Sergej Eisenstein during his last days spent in Guanajuato, seen from the point of view of the director who, above all others, has fused theater, painting and art into visual imagery: Peter Greenaway.
The mere mixing of these elements can do no less than entice the viewer who will be able to devour and, at the same time, be devoured by “Eisenstein in Mexico”.
In 1931, the Russian director decides to leave his Stalinist homeland to dedicate himself to filming “Que Viva Mexico”, a film that was financed by the American client Upton Sinclair, and was his celebration of the “most important people’s revolution of the century” that took place in 1911. Intoxicated by close encounters with personalities of the caliber of Frida Kahlo and Walt Disney, he arrives in Guanajuato. After having shot about 8000 meters of film, his relationship with the production studio wavers and the relation with Soviet authorities become more tense, as the project is seen as too risqué for the regime, and he is forced to return to the motherland. He is not allowed to edit the scenes filmed, and the materials are passed from the American producers onto other authors.
Greenaway’s enthusiasm for the Russian director grew year after year, and his feelings are apparent in all frames, which, much like a prism, multiply the protagonist’s persona.
They unravel him and put him back together under different forms, juxtaposing the triumphant figure of the great filmmaker with that of a man literally laid bare, to do justice to his multifaceted ingenuity.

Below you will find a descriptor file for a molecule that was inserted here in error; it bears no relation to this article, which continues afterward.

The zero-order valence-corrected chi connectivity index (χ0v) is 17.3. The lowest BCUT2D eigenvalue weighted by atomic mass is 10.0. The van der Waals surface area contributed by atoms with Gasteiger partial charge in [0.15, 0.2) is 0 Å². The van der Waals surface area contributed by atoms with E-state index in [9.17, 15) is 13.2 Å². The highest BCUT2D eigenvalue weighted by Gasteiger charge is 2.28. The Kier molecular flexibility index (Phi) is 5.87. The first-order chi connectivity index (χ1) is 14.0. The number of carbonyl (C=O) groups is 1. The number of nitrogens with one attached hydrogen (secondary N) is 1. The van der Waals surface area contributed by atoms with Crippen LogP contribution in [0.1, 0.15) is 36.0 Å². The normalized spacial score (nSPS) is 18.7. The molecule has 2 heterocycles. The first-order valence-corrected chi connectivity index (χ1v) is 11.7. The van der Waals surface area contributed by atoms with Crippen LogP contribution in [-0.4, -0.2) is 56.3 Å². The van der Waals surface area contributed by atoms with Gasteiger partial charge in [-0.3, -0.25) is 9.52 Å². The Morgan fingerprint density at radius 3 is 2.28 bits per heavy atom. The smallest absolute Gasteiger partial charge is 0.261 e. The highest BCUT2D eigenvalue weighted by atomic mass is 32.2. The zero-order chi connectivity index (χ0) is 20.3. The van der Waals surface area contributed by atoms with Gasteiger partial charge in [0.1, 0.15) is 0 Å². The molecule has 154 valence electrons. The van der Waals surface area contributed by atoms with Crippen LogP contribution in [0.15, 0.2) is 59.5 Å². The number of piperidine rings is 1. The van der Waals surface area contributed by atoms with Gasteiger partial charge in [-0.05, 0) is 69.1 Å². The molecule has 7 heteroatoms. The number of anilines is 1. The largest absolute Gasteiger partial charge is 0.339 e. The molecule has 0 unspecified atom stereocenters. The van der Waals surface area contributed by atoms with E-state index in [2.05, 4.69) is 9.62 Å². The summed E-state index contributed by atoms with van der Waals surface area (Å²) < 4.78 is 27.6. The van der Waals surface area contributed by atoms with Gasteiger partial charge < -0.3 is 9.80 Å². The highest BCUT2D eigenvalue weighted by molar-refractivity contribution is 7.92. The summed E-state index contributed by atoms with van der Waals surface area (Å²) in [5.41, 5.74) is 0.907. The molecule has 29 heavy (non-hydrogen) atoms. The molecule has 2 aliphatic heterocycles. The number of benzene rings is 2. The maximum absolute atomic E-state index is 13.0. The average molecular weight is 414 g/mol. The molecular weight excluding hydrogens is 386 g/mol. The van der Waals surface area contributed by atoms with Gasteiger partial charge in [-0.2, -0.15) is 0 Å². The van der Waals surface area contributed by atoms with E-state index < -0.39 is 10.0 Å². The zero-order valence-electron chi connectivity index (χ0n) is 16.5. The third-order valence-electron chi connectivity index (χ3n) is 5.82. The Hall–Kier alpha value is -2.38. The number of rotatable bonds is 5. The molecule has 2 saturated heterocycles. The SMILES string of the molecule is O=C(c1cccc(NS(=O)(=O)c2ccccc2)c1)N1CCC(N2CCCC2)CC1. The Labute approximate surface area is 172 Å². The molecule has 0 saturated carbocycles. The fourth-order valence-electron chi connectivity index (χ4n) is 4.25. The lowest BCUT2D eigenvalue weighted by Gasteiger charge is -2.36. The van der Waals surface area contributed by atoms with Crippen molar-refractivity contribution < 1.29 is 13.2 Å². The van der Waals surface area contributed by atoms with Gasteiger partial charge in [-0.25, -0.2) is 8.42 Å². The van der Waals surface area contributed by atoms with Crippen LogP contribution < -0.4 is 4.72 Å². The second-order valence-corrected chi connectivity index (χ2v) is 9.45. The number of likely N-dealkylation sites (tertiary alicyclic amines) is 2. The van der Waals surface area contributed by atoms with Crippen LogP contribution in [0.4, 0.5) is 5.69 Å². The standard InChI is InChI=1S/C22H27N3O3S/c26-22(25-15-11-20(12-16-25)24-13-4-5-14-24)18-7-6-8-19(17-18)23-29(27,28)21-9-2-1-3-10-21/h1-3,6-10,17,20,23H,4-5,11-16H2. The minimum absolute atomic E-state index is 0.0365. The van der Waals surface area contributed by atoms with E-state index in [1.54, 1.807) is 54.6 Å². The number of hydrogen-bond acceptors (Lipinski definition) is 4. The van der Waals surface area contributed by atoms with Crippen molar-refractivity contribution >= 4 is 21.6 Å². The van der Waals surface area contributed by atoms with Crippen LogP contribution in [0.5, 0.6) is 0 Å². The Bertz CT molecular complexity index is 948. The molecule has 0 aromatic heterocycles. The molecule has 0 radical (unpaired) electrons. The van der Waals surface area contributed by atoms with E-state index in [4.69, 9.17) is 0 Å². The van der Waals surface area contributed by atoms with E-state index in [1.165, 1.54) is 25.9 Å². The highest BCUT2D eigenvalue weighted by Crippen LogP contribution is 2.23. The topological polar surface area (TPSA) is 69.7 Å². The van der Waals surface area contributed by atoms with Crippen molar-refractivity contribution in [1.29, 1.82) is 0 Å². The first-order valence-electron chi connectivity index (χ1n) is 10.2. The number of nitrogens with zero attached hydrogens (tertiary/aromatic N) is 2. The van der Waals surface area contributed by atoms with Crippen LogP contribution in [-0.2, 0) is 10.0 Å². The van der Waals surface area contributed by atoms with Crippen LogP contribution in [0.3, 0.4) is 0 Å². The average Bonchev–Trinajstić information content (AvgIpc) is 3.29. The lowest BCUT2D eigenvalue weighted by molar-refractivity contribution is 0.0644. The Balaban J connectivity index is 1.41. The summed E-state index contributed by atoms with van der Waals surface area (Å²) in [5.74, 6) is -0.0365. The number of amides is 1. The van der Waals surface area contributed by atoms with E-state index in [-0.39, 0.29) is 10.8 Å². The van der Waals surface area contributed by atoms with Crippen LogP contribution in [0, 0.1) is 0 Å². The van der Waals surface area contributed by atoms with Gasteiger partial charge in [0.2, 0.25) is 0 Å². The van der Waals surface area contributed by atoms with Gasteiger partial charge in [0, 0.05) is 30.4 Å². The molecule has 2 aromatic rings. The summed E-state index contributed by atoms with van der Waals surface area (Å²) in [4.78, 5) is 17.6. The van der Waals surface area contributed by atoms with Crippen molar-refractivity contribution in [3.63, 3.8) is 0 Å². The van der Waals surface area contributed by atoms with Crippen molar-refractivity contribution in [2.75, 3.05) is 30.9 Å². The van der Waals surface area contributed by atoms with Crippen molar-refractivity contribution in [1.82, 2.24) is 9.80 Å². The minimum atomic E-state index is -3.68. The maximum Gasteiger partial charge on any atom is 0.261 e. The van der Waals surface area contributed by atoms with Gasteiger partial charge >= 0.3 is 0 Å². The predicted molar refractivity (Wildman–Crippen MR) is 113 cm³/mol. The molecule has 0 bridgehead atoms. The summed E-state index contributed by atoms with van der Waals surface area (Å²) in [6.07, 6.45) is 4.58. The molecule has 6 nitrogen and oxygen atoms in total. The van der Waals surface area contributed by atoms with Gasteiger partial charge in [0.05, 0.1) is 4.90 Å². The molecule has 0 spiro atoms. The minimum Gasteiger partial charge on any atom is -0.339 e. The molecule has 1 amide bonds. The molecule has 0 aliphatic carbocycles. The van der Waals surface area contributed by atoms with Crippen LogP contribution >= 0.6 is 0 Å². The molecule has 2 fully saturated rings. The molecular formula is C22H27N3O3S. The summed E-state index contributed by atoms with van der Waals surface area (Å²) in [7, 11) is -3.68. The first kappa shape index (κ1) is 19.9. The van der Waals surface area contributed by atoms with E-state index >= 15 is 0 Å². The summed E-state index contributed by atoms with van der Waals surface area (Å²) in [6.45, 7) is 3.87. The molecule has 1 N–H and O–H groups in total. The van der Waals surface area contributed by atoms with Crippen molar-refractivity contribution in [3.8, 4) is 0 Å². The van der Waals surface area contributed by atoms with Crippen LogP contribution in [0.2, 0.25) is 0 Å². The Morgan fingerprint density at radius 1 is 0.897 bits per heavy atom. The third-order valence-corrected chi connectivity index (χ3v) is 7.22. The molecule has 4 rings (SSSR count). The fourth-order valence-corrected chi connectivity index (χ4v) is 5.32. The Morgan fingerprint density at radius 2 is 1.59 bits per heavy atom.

It is easily deducible that Eisenstein was a reference point for Peter Greenaway: the unstoppable flow of images, typical of the Russian maestro, has always influenced the style of the Welsh director, but with this film, enthusiastically acclaimed at the Berlin festival, Eisenstein is legitimized as the cinematic anti-hero. During his last few days in Guanajuato, his voracious curiosity brings him to indulge in the innate quest to understand human nature, moving the needs of the director and of the project to the background. Sergej, thanks to his interaction with Palomino Canedo, his guide in Mexico, which started as intellectual and then became erotic and spiritual, discovers and uncovers himself, he falls in love and allows himself to be hurt by the series of events of which he is intermittently both a spectator and a protagonist.
Greenaway depicts a never before seen image, one that is far from those existing in the public’s collective imagination. An image of Sergej in the shower, on the phone with his secretary, surrendering and confiding his most private thoughts, finally free of the overly rigid modesty (including sexual modesty) imposed by his homeland.
Eisenstein embarks in a labyrinth of emotional revolutions. Like a child who wakes from the lethargy of sleep and gets out of bed, feels the frigid floor under the tips of his toes, but then discovers that on that same floor he can also slip, fall and get up as well as sliding from one side to the other of this unexplored land.
Mexico, a land that mixes revolution with sensuality and eros with thanatos, is celebrated with all its contrasts and exalted by images that are full of color.
Greenaway yet again reaffirms his pictorial mannerism by pursuing a visual style that knowledgeably directs the light in such a way to give plasticity and emphasis to each single image. The Welsh director celebrates Eisenstein with a movie that admittedly romanticizes his story, avoiding any similarities to a documentary, perhaps coming closer to the reality of the revolution that, during those 10 days, took place within him instead of on stage.
Content Clara Gipponi
Content Editor Annie Markitanis